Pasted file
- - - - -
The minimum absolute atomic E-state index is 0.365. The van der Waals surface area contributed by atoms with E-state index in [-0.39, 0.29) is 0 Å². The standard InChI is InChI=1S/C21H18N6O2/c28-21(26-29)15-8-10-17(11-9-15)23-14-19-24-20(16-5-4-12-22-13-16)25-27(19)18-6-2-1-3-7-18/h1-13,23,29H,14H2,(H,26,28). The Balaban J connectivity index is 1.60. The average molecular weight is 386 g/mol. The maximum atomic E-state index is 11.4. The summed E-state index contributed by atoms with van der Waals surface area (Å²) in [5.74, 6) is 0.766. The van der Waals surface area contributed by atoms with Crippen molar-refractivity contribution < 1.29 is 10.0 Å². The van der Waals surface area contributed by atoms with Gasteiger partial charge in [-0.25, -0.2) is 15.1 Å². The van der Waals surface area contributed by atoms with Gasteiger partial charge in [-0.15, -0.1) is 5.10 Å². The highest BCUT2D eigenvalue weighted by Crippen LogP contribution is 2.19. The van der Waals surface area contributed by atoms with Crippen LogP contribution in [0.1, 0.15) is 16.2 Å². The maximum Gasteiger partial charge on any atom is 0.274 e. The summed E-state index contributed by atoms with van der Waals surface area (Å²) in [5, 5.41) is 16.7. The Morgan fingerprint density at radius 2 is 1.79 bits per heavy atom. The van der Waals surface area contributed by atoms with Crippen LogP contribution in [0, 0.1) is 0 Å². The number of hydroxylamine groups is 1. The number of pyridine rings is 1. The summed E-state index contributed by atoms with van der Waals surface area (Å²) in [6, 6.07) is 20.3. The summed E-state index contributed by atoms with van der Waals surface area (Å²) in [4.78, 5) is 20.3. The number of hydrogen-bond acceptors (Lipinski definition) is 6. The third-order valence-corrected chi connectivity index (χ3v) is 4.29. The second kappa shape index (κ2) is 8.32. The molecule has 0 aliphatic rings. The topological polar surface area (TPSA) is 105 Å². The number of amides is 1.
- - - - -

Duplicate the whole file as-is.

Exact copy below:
The minimum absolute atomic E-state index is 0.365. The van der Waals surface area contributed by atoms with E-state index in [-0.39, 0.29) is 0 Å². The standard InChI is InChI=1S/C21H18N6O2/c28-21(26-29)15-8-10-17(11-9-15)23-14-19-24-20(16-5-4-12-22-13-16)25-27(19)18-6-2-1-3-7-18/h1-13,23,29H,14H2,(H,26,28). The Balaban J connectivity index is 1.60. The average molecular weight is 386 g/mol. The maximum atomic E-state index is 11.4. The summed E-state index contributed by atoms with van der Waals surface area (Å²) in [5.74, 6) is 0.766. The van der Waals surface area contributed by atoms with Crippen molar-refractivity contribution < 1.29 is 10.0 Å². The van der Waals surface area contributed by atoms with Gasteiger partial charge in [-0.25, -0.2) is 15.1 Å². The van der Waals surface area contributed by atoms with Gasteiger partial charge in [-0.15, -0.1) is 5.10 Å². The highest BCUT2D eigenvalue weighted by Crippen LogP contribution is 2.19. The van der Waals surface area contributed by atoms with Crippen LogP contribution in [0.1, 0.15) is 16.2 Å². The maximum Gasteiger partial charge on any atom is 0.274 e. The summed E-state index contributed by atoms with van der Waals surface area (Å²) in [5, 5.41) is 16.7. The Morgan fingerprint density at radius 2 is 1.79 bits per heavy atom. The van der Waals surface area contributed by atoms with Crippen LogP contribution in [0, 0.1) is 0 Å². The number of hydroxylamine groups is 1. The number of pyridine rings is 1. The summed E-state index contributed by atoms with van der Waals surface area (Å²) in [6, 6.07) is 20.3. The summed E-state index contributed by atoms with van der Waals surface area (Å²) in [4.78, 5) is 20.3. The number of hydrogen-bond acceptors (Lipinski definition) is 6. The third-order valence-corrected chi connectivity index (χ3v) is 4.29. The second kappa shape index (κ2) is 8.32. The molecule has 0 aliphatic rings. The topological polar surface area (TPSA) is 105 Å². The number of amides is 1.